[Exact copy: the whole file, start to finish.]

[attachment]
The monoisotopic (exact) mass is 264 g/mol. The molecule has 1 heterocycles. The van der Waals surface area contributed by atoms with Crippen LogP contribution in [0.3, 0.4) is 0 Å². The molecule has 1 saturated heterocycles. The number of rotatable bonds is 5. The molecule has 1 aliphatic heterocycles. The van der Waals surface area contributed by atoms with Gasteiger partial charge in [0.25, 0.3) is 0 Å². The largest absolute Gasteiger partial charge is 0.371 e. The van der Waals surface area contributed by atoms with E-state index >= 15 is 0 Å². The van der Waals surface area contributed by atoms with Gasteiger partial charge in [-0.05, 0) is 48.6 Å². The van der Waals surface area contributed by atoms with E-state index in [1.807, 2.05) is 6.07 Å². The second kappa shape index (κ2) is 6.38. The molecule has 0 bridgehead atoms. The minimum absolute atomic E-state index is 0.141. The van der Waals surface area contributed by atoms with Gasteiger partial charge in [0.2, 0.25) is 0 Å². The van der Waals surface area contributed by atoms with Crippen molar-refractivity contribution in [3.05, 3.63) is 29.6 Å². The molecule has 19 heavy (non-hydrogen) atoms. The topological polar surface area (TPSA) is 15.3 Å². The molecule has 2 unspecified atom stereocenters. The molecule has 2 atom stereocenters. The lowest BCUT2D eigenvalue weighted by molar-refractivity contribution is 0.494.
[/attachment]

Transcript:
The monoisotopic (exact) mass is 264 g/mol. The molecule has 1 heterocycles. The van der Waals surface area contributed by atoms with Crippen LogP contribution in [0.3, 0.4) is 0 Å². The molecule has 1 saturated heterocycles. The number of rotatable bonds is 5. The molecule has 1 aliphatic heterocycles. The van der Waals surface area contributed by atoms with Gasteiger partial charge in [0.25, 0.3) is 0 Å². The largest absolute Gasteiger partial charge is 0.371 e. The van der Waals surface area contributed by atoms with E-state index >= 15 is 0 Å². The van der Waals surface area contributed by atoms with Gasteiger partial charge in [-0.05, 0) is 48.6 Å². The van der Waals surface area contributed by atoms with E-state index in [1.807, 2.05) is 6.07 Å². The second kappa shape index (κ2) is 6.38. The molecule has 0 bridgehead atoms. The minimum absolute atomic E-state index is 0.141. The van der Waals surface area contributed by atoms with Gasteiger partial charge in [0.2, 0.25) is 0 Å². The van der Waals surface area contributed by atoms with Crippen molar-refractivity contribution in [3.05, 3.63) is 29.6 Å². The molecule has 19 heavy (non-hydrogen) atoms. The topological polar surface area (TPSA) is 15.3 Å². The molecule has 2 unspecified atom stereocenters. The molecule has 2 atom stereocenters. The lowest BCUT2D eigenvalue weighted by molar-refractivity contribution is 0.494.